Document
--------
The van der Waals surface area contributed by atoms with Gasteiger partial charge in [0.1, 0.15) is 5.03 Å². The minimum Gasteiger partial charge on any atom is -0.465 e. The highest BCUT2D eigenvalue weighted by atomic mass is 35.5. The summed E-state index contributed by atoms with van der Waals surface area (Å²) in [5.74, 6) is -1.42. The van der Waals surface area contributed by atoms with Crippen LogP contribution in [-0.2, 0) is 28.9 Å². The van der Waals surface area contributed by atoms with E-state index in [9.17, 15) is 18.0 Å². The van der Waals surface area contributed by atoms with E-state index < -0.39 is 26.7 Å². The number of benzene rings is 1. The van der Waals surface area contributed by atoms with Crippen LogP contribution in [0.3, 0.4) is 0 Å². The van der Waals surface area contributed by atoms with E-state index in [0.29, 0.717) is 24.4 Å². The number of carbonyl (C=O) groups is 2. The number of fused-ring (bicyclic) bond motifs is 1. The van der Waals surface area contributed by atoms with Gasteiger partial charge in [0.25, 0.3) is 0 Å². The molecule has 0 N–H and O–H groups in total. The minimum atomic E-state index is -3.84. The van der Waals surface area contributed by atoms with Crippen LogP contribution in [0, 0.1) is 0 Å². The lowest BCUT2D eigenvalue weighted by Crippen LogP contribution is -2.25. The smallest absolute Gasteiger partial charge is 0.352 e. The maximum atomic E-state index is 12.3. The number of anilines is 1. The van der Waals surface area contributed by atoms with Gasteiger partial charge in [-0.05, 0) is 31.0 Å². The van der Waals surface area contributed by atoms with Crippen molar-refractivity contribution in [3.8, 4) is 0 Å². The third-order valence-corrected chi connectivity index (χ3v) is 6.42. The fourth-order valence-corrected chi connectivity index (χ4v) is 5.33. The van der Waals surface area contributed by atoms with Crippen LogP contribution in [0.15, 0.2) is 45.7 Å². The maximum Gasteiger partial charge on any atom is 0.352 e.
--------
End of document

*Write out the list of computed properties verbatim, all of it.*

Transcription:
The van der Waals surface area contributed by atoms with Gasteiger partial charge in [0.1, 0.15) is 5.03 Å². The minimum Gasteiger partial charge on any atom is -0.465 e. The highest BCUT2D eigenvalue weighted by atomic mass is 35.5. The summed E-state index contributed by atoms with van der Waals surface area (Å²) in [5.74, 6) is -1.42. The van der Waals surface area contributed by atoms with Crippen LogP contribution in [-0.2, 0) is 28.9 Å². The van der Waals surface area contributed by atoms with E-state index in [9.17, 15) is 18.0 Å². The van der Waals surface area contributed by atoms with E-state index < -0.39 is 26.7 Å². The number of benzene rings is 1. The van der Waals surface area contributed by atoms with Crippen LogP contribution in [0.3, 0.4) is 0 Å². The van der Waals surface area contributed by atoms with E-state index in [0.29, 0.717) is 24.4 Å². The number of carbonyl (C=O) groups is 2. The number of fused-ring (bicyclic) bond motifs is 1. The van der Waals surface area contributed by atoms with Gasteiger partial charge in [0.25, 0.3) is 0 Å². The molecule has 0 N–H and O–H groups in total. The minimum atomic E-state index is -3.84. The van der Waals surface area contributed by atoms with Crippen LogP contribution in [0, 0.1) is 0 Å². The lowest BCUT2D eigenvalue weighted by Crippen LogP contribution is -2.25. The smallest absolute Gasteiger partial charge is 0.352 e. The maximum atomic E-state index is 12.3. The number of anilines is 1. The van der Waals surface area contributed by atoms with Gasteiger partial charge in [-0.05, 0) is 31.0 Å². The van der Waals surface area contributed by atoms with Crippen molar-refractivity contribution in [3.8, 4) is 0 Å². The third-order valence-corrected chi connectivity index (χ3v) is 6.42. The fourth-order valence-corrected chi connectivity index (χ4v) is 5.33. The van der Waals surface area contributed by atoms with Crippen LogP contribution in [0.15, 0.2) is 45.7 Å². The maximum Gasteiger partial charge on any atom is 0.352 e.